# Critical Points of Polynomials

Posted October 13, 2010

on:On October 6, we had a guest speaker in Capstone, Dr. Julie Eaton from the University of Puget Sound, who gave a presentation on locating critical points of polynomials. First, she presented the Lucas-Gauss Theorem: “The roots of the derivative of polynomials are contained in the convex hull of the roots of that polynomial.” For polynomials with real roots, it was easy to see graphically that the roots of the derivative, which are the critical points of the continuous polynomial curve, would be contained within the same interval as the roots of the polynomial. I had a little more difficulty following what was happening when some of the roots were complex numbers, however, because none of my classes to date have covered graphing in the complex number system. I know that when the root of a polynomial is a complex number, its conjugate is also a root. This made it easier to understand that the graph containing complex roots could be connected to form a region rather than an interval. It was interesting to see that the same principle in the real number system was true in the complex numbers. The region created by the roots of the derivatives was fully contained in the roots of the polynomial. For higher order polynomials, each time a derivative was taken, the shape of the region “decreased” and was still fully contained. For example, a fifth degree polynomial with one real and four complex roots created a pentagon, the first derivative created a quadrilateral, the second a triangle, and so on, each fully contained within the other. One of the things I love about math is finding patterns in “unexpected” places, so this was fascinating to me.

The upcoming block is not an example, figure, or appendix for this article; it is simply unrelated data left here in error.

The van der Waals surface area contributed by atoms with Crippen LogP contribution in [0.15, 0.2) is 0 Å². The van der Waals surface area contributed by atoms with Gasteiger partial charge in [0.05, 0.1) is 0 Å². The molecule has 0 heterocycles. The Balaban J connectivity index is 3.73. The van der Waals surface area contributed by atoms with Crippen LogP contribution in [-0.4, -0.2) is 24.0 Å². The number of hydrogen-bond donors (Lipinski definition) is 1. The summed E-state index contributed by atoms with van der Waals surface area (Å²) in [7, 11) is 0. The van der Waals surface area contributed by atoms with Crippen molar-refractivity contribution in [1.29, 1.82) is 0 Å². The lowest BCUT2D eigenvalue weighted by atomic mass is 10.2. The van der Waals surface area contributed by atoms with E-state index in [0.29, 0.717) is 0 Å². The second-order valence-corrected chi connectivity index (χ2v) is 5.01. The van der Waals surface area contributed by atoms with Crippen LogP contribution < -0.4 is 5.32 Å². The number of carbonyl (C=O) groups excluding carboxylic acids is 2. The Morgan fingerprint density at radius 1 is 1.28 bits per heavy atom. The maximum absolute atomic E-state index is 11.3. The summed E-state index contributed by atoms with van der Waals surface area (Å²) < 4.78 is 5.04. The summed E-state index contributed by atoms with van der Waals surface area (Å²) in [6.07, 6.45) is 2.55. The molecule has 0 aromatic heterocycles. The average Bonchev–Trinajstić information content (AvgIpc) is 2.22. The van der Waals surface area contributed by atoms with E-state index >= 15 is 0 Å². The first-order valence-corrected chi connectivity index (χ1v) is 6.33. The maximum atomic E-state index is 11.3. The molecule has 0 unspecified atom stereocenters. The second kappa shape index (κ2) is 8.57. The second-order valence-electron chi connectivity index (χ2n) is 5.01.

The second concept Dr. Eaton covered had to do with Newton polygons, which Newton created in 1671 along with an algorithm used to approximate the roots of polynomials as functions of their coefficients. I had no difficulty in actually using the technique to approximate the roots, but I didn’t fully understand the explanation of why it works. I guess that will wait for another day! I found the presentation quite interesting, but it went a little “fast” for me. I would like to have had more time to explore with Dr. Eaton a few of the concepts that were new to me, but she was under specific time constraints, and it was a *lecture*, after all. For me, the best part of the presentation is that, even though I didn’t fully understand everything she shared, it gave me ideas on new avenues of study.

1 | pluprofedgar

October 19, 2010 at 5:40 pm

Very nice review of the talk. I think, based on what you said above, that the talk was a success for you.

You got the main point I think: there are interesting, accessible, math problems out there that you could study or think about if you found yourself with extra time and interest. It is always nice to know what has been done and what people find interesting enough to talk about.